Strenuous Leader : Carole Rankin Distance : 10.50 miles
A linear walk starting at East Marton (where there are no toilets). We walk 3mls on the Pennine Way to Gargrave (and toilets!!). Then north to Flasby via the Leeds/Liverpool Canal, road and paths. We cross Flasby Fell as we climb up Sharp Haw (357m, 1171ft) for cracking views, hopefully. We then make our way to Skipton via fell, lanes and golf course.
If you intend to do the strenuous walk please be booted up ready for a quick stop at the drop off place. Thanks.
Leisurely Leader: Sue Daniels Distance 7.00 miles
Two points to first mention, it is advisable to wear your gaiters; and there are many high stiles in the stone walls to climb over. From Skipton Town Centre we join the Dales High Way starting with a steep climb up and over a particularly boggy field. Taking a breather on the way we can enjoy the splendid views of Skipton and surrounding area then carry on up to and across the busy A65. We take the path over the golf course and follow lanes to None Go Bye where we cross the railway track. From here we have about 2 miles of fields to stroll over and those dreaded stiles! Again lovely views across the valley as we head gradually down to Embsay, through the village and down to the main road and pavement back into Skipton.
Easy Leader : Hazel Anderton & Ruth Melling Distance : 4.00 miles
We start our walk with quite a bit of road and then lane walking as we make our way up to the caravan site near Tarn House Moor. This is because we are unable to use the footpath across the fields as planned because excavation work in preparation for housing development is taking place. After that it is mainly off-road. We pick up the Dales High Way, walk a short stretch across the Moor with very good views all round then return to Skipton on fields and over the golf course, dodging any high balls. We leave the Dales High Way to come down through Skipton Woods and finally walk alongside the river back to town and the many pubs and tea rooms. Expect some mud especially near the farm gates. There are not many stiles but some are meant for skinny folk!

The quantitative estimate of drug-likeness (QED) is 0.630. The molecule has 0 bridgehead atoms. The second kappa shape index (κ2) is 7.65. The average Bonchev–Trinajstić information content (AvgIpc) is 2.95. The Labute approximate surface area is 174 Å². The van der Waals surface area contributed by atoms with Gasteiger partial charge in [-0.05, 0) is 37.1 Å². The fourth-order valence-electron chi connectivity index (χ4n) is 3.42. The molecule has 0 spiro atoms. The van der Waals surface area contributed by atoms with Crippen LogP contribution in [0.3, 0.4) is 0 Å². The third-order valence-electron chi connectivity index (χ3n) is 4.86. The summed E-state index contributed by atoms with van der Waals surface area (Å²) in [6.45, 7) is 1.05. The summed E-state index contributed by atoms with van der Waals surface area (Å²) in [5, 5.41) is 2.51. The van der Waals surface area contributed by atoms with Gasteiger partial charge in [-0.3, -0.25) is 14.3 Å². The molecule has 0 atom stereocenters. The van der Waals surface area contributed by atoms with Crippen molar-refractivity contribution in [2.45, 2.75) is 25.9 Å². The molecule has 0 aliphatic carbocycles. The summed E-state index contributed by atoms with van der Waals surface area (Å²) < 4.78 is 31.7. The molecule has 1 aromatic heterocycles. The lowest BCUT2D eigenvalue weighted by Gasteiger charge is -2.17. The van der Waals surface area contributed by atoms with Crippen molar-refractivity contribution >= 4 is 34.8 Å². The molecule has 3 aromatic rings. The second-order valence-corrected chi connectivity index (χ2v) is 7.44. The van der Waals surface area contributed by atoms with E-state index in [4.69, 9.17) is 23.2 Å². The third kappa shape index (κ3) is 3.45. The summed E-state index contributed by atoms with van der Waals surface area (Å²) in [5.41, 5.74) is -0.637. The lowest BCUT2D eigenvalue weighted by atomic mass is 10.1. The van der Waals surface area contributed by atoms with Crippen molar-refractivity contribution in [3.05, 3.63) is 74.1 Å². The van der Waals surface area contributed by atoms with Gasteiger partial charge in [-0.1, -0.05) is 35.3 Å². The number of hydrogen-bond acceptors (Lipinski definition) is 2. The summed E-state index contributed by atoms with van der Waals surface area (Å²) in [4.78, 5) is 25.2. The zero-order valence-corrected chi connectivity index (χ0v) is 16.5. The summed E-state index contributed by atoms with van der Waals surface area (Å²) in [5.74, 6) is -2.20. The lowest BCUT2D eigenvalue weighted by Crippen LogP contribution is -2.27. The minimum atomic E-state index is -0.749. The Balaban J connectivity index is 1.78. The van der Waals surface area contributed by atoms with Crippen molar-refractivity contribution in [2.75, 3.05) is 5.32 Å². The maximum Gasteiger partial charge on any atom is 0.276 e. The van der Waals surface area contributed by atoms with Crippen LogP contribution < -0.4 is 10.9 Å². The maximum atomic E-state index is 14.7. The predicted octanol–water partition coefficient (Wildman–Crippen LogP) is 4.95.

Notes On The Area
Skipton was originally known as Schap which means sheep town and much of Skipton’s prosperity is derived from the woollen trade.
Although originally a Saxon settlement, in Norman times Skipton was chosen as the site of a powerful Norman castle guarding strategic routes into the Aire Gap from the east. The medieval castle survives, and despite extensive 17th century rebuilding, it is one of the finest examples of a castle of its period. The pattern of a typical Norman town can be seen, with the church by the castle at the head of the town and a High Street extending below both. There are old inns and shops, courtyards and alleyways, and a colourful street market (daily except Tuesday and Sunday). Many of the old medieval ‘backs’ which were converted into workshop areas or crammed with workers’ cottages around the old courtyards in the Industrial Revolution, are now attractive shopping arcades or precincts. As well as an excellent choice of pubs, cafes, restaurants, and shops, places to visit in Skipton include the medieval church with its tombs of the famous Clifford family of Craven and Westmorland, and the excellent Craven Museum occupying the top floor of the Victorian Town Hall. Here there are collections of natural and local history, geology, and material relating to the Dales lead-mining industry.
Many high street properties were rebuilt in the second half of the 17th century, and in the 1720’s weavers and wool-combers built houses at the bottom end of the town. Thirty years later the Keighley-Kendal turnpike increased Skipton’s importance as a wool trading centre with a livestock market, and by the end of the century the Leeds-Liverpool Canal ensured the concentration of the worsted cloth industry in the town. The Old Springs branch of the canal was built in the 1770’s through a deep ravine alongside Eller Beck at the back of Skipton Castle in order to carry limestone to the Bradford and Aire valley ironworks. The crushed stone was brought by rope-hauled tramway from a quarry at Haw Bank near Embsay, and gravity fed into waiting barges. The walk along the towpath behind the high castle walls, past a surviving water-wheel at High Mill, is beautiful and fascinating. It leads to Skipton Woods, an area of woodlands with lakes which are open to the public.
Skipton today is known as The Gateway to the Dales and is an ideal place to be based to explore places such as Malham and Bolton Abbey.